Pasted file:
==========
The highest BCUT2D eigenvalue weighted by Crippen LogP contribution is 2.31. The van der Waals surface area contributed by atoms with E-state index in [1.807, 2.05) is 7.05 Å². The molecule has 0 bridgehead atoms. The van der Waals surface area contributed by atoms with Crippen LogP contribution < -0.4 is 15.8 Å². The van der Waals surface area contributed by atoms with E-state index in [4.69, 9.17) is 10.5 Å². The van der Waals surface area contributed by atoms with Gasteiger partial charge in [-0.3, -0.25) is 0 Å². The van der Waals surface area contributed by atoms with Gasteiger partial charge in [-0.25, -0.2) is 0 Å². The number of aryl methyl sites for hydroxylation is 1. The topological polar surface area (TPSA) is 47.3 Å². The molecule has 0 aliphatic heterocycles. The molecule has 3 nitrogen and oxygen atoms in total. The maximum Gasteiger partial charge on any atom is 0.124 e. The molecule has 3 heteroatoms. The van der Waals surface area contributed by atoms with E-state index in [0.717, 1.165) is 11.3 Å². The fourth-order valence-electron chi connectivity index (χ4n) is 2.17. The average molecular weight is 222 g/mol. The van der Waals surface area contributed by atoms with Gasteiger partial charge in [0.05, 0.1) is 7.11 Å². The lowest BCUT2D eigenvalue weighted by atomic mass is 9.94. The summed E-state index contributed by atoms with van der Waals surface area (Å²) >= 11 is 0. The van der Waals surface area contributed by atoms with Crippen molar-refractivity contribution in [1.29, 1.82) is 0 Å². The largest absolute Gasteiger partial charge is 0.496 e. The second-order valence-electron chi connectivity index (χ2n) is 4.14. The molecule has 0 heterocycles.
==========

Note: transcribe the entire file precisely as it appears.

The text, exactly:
The highest BCUT2D eigenvalue weighted by Crippen LogP contribution is 2.31. The van der Waals surface area contributed by atoms with E-state index in [1.807, 2.05) is 7.05 Å². The molecule has 0 bridgehead atoms. The van der Waals surface area contributed by atoms with Crippen LogP contribution < -0.4 is 15.8 Å². The van der Waals surface area contributed by atoms with E-state index in [4.69, 9.17) is 10.5 Å². The van der Waals surface area contributed by atoms with Gasteiger partial charge in [-0.3, -0.25) is 0 Å². The van der Waals surface area contributed by atoms with Gasteiger partial charge in [-0.25, -0.2) is 0 Å². The number of aryl methyl sites for hydroxylation is 1. The topological polar surface area (TPSA) is 47.3 Å². The molecule has 0 aliphatic heterocycles. The molecule has 3 nitrogen and oxygen atoms in total. The maximum Gasteiger partial charge on any atom is 0.124 e. The molecule has 3 heteroatoms. The van der Waals surface area contributed by atoms with E-state index in [0.717, 1.165) is 11.3 Å². The fourth-order valence-electron chi connectivity index (χ4n) is 2.17. The average molecular weight is 222 g/mol. The van der Waals surface area contributed by atoms with Gasteiger partial charge in [0.05, 0.1) is 7.11 Å². The lowest BCUT2D eigenvalue weighted by atomic mass is 9.94. The summed E-state index contributed by atoms with van der Waals surface area (Å²) >= 11 is 0. The van der Waals surface area contributed by atoms with Crippen molar-refractivity contribution in [1.29, 1.82) is 0 Å². The largest absolute Gasteiger partial charge is 0.496 e. The second-order valence-electron chi connectivity index (χ2n) is 4.14. The molecule has 0 heterocycles.